Archives

Written by Adam Jacobs

May 16

2019

Proposed HUD Rule Forces Immigrant Families to Separate or Face Homelessness

In a move that members of Congress are calling “cruel,” “disturbing,” and “deeply flawed,” the U.S. Department of Housing and Urban Development (HUD) is proposing to deny federal housing assistance to immigrant families with a mix of citizen and non-citizen members. This change will effectively force thousands of immigrant families out of federal housing assistance programs—with no financial benefit to HUD and likely negative implications for millions of other U.S. citizens depending on HUD for assistance. Read more →

May 01

2019

Seven Honored, $1.5 Million Raised at 30th Annual Servant of Justice Awards Dinner

The Legal Aid Society of the District of Columbia honored women’s rights icon Judy Lichtman, Akin Gump DC partner-in-charge Tony Pierce, client Tamika Hayes, and a team of associates from Hogan Lovells at the 30th Annual Servant of Justice Awards Dinner on Thursday, April 25 in Washington, DC.

More than 700 people attended the event, raising a record $1,518,650 to support Legal Aid’s mission. More than 100 law firms, corporate supporters, and philanthropists sponsored the Dinner, which has recognized those who have demonstrated “faithful dedication and remarkable achievement in ensuring that all persons have equal and meaningful access to justice” since 1990. Read more →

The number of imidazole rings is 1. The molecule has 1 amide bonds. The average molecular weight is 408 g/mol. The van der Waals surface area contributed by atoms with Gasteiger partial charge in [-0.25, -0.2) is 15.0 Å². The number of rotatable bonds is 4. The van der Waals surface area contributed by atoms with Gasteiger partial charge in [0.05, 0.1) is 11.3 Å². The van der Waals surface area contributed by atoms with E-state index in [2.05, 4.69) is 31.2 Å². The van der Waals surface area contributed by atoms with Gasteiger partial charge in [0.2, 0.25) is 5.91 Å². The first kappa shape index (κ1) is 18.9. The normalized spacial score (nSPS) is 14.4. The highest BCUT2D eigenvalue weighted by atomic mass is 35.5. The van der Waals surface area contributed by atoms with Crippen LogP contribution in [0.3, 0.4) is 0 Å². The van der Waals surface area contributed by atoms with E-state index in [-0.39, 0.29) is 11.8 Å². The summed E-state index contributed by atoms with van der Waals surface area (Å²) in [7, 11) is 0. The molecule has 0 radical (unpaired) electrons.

Apr 10

2019

Legal Aid Strongly Opposes Attempts to Impose Additional Mandatory Work Requirements on Vulnerable SNAP Beneficiaries

Last week, Legal Aid filed comments opposing the U.S. Department of Agriculture’s proposed rule change that would make it more difficult for the District of Columbia and all states to obtain waivers of onerous work requirements for a population of SNAP beneficiaries known as ABAWDs (Able-Bodied Adults without Dependents). Read more →

Mar 27

2019

New Study Quantifies the Impact of Gentrification on DC

The District of Columbia experienced the most intense gentrification—and had the highest percentage of gentrified neighborhoods—of any city in the nation between 2000 and 2013, according to a new study by the National Community Reinvestment Coalition (NCRC). This study, released last week, helps to highlight the continuing importance of the work that Legal Aid is doing to preserve affordable housing in DC. Read more →

Mar 19

2019

New Report: DC Alliance’s Onerous Requirements Lead to Negative Health Outcomes and Higher Costs

A report released yesterday by the DC Fiscal Policy Institute finds that the burdensome recertification requirements the District imposes on Alliance beneficiaries contribute to worsening health outcomes and higher health care costs.

The DC Health Care Safety Net Alliance program provides health insurance to low-income residents of the District who are not eligible for Medicaid due to strict federal restrictions on immigrant eligibility for federally funded public benefits. Although Alliance provides critical, life-saving services, the DC Department of Health Care Finance (DHCF) adopted a harmful policy in 2011 requiring all beneficiaries to complete an in-person, face-to-face interview every six months in order to keep their coverage. Read more →